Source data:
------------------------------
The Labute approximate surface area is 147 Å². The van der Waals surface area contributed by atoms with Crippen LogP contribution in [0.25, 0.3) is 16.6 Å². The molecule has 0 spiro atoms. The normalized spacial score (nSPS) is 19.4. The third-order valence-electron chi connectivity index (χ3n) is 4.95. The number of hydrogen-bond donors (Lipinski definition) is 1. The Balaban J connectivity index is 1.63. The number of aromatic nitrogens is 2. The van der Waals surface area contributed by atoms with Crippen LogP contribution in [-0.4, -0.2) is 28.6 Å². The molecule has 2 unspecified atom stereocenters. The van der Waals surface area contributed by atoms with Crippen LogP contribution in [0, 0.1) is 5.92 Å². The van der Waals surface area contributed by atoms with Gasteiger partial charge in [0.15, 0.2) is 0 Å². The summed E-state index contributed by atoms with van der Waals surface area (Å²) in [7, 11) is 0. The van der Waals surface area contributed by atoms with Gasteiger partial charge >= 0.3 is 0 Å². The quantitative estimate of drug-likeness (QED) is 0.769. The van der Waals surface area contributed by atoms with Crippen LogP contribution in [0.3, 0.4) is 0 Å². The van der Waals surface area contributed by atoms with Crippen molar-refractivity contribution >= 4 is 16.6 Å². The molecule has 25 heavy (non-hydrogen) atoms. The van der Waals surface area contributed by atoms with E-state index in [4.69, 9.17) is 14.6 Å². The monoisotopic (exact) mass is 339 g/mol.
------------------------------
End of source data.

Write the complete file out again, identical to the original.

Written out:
The Labute approximate surface area is 147 Å². The van der Waals surface area contributed by atoms with Crippen LogP contribution in [0.25, 0.3) is 16.6 Å². The molecule has 0 spiro atoms. The normalized spacial score (nSPS) is 19.4. The third-order valence-electron chi connectivity index (χ3n) is 4.95. The number of hydrogen-bond donors (Lipinski definition) is 1. The Balaban J connectivity index is 1.63. The number of aromatic nitrogens is 2. The van der Waals surface area contributed by atoms with Crippen LogP contribution in [-0.4, -0.2) is 28.6 Å². The molecule has 2 unspecified atom stereocenters. The van der Waals surface area contributed by atoms with Crippen LogP contribution in [0, 0.1) is 5.92 Å². The van der Waals surface area contributed by atoms with Gasteiger partial charge in [0.15, 0.2) is 0 Å². The summed E-state index contributed by atoms with van der Waals surface area (Å²) in [7, 11) is 0. The van der Waals surface area contributed by atoms with Gasteiger partial charge >= 0.3 is 0 Å². The quantitative estimate of drug-likeness (QED) is 0.769. The van der Waals surface area contributed by atoms with Crippen LogP contribution in [0.3, 0.4) is 0 Å². The van der Waals surface area contributed by atoms with Crippen molar-refractivity contribution >= 4 is 16.6 Å². The molecule has 25 heavy (non-hydrogen) atoms. The van der Waals surface area contributed by atoms with E-state index in [4.69, 9.17) is 14.6 Å². The monoisotopic (exact) mass is 339 g/mol.